This round, Bon Appetit can showcase its own over-the-top channel for media buyers instead of pointing out a bunch of shows on its YouTube channel. That channel has 3.31 million subscribers, a fraction of the 13 million viewers who have signed up for BuzzFeed’s Tasty channel on YouTube.
Bon Appetit has a bigger YouTube audience than Tastemade’s 1.2 million subscribers or Food Network’s 595,000. Food Network, which is majority-owned by Discovery Inc., is understandably more focused on its cable programming.
By directly streaming its own programming to viewers, Conde Nast gains more control of its distribution and ad revenue. The channel’s initial sponsors include Cafe Appliances and Milk, as in the nutrient-rich, dairy beverage.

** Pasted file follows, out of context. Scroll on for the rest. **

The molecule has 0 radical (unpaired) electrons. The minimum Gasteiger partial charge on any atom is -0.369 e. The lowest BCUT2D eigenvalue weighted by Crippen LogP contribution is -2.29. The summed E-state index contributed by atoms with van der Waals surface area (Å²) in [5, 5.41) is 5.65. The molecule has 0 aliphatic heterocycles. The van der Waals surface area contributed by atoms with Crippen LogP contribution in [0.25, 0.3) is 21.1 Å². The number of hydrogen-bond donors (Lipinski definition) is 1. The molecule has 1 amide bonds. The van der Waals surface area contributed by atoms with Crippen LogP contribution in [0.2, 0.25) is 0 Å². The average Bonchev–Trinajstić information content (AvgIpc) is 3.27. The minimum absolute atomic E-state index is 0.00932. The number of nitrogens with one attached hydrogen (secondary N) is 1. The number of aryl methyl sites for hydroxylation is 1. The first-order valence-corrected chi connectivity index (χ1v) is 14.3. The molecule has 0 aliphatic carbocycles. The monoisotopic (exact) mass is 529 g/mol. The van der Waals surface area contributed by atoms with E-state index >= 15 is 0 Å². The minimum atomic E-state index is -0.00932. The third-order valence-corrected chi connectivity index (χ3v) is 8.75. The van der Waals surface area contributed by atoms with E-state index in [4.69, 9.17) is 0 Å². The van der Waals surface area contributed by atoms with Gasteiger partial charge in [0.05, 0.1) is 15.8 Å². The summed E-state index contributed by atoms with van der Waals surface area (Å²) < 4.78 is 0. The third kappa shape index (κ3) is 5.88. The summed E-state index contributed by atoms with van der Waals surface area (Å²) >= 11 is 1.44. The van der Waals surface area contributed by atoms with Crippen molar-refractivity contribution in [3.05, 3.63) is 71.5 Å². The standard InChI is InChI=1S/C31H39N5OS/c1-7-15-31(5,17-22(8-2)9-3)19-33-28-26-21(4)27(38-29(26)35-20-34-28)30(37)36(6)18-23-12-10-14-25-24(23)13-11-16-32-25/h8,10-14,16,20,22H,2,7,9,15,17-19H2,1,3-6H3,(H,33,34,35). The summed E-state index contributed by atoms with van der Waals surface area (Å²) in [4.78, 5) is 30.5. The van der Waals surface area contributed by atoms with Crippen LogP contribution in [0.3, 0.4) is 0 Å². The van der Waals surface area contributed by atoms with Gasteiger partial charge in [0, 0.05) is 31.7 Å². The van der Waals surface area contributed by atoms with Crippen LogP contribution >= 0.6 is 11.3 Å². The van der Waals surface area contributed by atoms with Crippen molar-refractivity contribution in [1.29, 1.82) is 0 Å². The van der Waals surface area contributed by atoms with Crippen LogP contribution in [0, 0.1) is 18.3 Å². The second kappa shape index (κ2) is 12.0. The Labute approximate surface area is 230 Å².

The Bon Appetit channel is available on major streaming platforms including Roku, Apple TV, Amazon Fire and Android TV.
Bon Appetit’s first show to go live is "It's Alive: Goin' Places," a spinoff of Brad Leone's "It's Alive" show on YouTube, which mostly focuses on food fermentation projects — hink kimchi, kombucha, sauerkraut or anything sitting in a refrigerator for months. The new show’s four first episodes look at a region's food, culture and specialties.
Pastry chef Claire Saffitz will host Bon Appetit’s Baking School that debuts this month. The first episode will look at cakes.
In April, the show "Making Perfect" will show test kitchen chefs making the perfect version of “iconic dishes.” It sounds like "America’s Test Kitchen" on PBS, which demonstrates the best techniques for making popular foods at home.
Conde Nast also acquired all three seasons of "The Naked Chef," the British cooking show starring chef Jamie Oliver.
Last year, Conde Nast started an OTT channel for Wired, its tech and culture magazine and website, and plans to start a GQ channel this year.